ìYou guys got the wrong man. I ainà­t jumpinà­ down shit. Tell Sierra to do it. He lives for this kind of stuff,à® Lopez chimed out, calmly passing the buck.

ìVery vell zen. ZIERRA! Jump! Now!à® the scientists yelled.

Merely clearing the stairs wasnà­t enough for these men of shoe science, so higher and higher popped Sierraà­s kickflip until finally the coats were satisfied.

ìZat iz enough! Ze tests are finite! Ze shoez vill verk!à®

As we all sat back and laughed, the science nerds compared their results, not knowing that all along they had been walking around with signs on their back stating ìMy Bunsenà­s Burning For Your Beaker.à® Ouch.

GRANT PATTERSON

The Wind Versus The Ghetto Gown

The sirocco is a southerly wind moving eastward in the Mediterranean in advance of a low-pressure system. It often extends to the Adriatic where it may reach gale force, often accompanied by heavy rain. On one such blustery day, we traveled to this five-block located a few hundred yards from the sea called Mediterrania. Grant Patterson thought it wise to try a kickflip down this wooly mammoth of a set. On any normal day, I would assume that such a feat wouldnà­t be a problem for the little Canadian that could. But on this day, Grant would push and push toward the stairs to no avail. If by chance he did catch the wind taking a break, by the time heà­d get in the air, the wind would howl again, sending Grant sailing into the salty sea air some 75 feet. His quadruple XL clothing was acting as a sail, making him a human kite of sorts.

The idea of returning the following day arose, but unfortunately we were to be on a train headed to higher ground the next morning. Tony disappeared and returned with a bushel of stones he had gathered from the seashore.

ìHere you go, Grant! Put these in your pockets to weigh yourself down. That way the wind wonà­t get the best of you,à® Tony wisely quipped.

Amazingly, the 30 pounds of rocks added to his pockets did not affect the amount of style Grant put into this kickflip, taking it bigger than most, making it look better than most.

ADRIAN LOPEZ

The Sun Versus The Blubber Boys

This sequence tells a lot. Adrian is popping the hell out of a switch backside heelflip and is clearing a fair bit of distance as well. The photos say hot à– summertime hot à– heatstroke hot. There wasnà­t a cloud or even the most miniscule breeze in the sky, allowing for Godà­s great sun to beat down upon the people walking or in this case, skating the streets. If Adrian seems to have an eerie calm about him while flying backward over this street gap, ità­s because he did.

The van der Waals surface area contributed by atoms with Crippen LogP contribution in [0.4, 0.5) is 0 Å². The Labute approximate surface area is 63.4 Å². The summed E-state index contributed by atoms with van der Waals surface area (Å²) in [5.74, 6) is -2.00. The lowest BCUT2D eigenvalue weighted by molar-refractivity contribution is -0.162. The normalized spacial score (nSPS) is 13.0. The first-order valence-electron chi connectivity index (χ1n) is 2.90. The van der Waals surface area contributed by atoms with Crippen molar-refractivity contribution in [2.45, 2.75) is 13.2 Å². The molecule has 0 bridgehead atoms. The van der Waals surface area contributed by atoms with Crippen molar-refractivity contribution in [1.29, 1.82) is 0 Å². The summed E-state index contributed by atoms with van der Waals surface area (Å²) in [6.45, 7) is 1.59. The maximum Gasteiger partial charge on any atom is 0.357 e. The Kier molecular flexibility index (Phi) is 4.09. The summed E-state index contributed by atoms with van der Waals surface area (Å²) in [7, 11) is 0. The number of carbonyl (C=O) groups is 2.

Being of Puerto Rican descent, his body comes already acclimated to such skin-boiling heat. Thereà­s one thing remotely wrong with this sequence of photos, but it may not lie where your eyes can see it. It lay, rather, behind the lens, and for the most part, in that freckly fellow hogging the left side of the frames. You see, the man behind the lens is Welshówith a large, lurching frame and a bulbous melon he calls his head. The freckled bloke to the left is not much different. His ancestry comes from a little island a mere chip shot away from the magical land of Wales, called Ireland. He was blessed with the worst sun-weathered skin a man could have, and for an encore, God decided to throw hair all over it.

Puerto Rico is roughly on the same latitude as Milan, Italy. Granted, it is a fair bit more tropical and gets those lovely Caribbean breezes that can cool oneà­s core temperature down significantly. The heat was enough to make these two overweight, porpoise-like men fall into a world of delirium. As the sweat accumulated underneath every roll of their two swollen frames, their heads began to throb and no amount of water was going to cool these two blubber boys down. What was only minutes began to feel like hours as a now giggling Lopez, who hadnà­t yet broken a sweat, assured us that it would only be a couple tries more.

JON ALLIE

The Kickflip Versus The Candlestick Maker

Jon loves to do what he wants to do when he wants to do it. Heà­ll often go against the grain or not participate for no other reason than to stick it to ìThe Man.à® I loved that about him as I too love sticking it to ìThe Man.à® They say stop and weà­ll proceed to go. They recommend no more than two doses in one day, and Allie and I are popping four at one sitting. What they call periwinkle just looks like a gayer shade of blue to us. All of which I found hysterical until I realized I had turned into ìThe Man.à®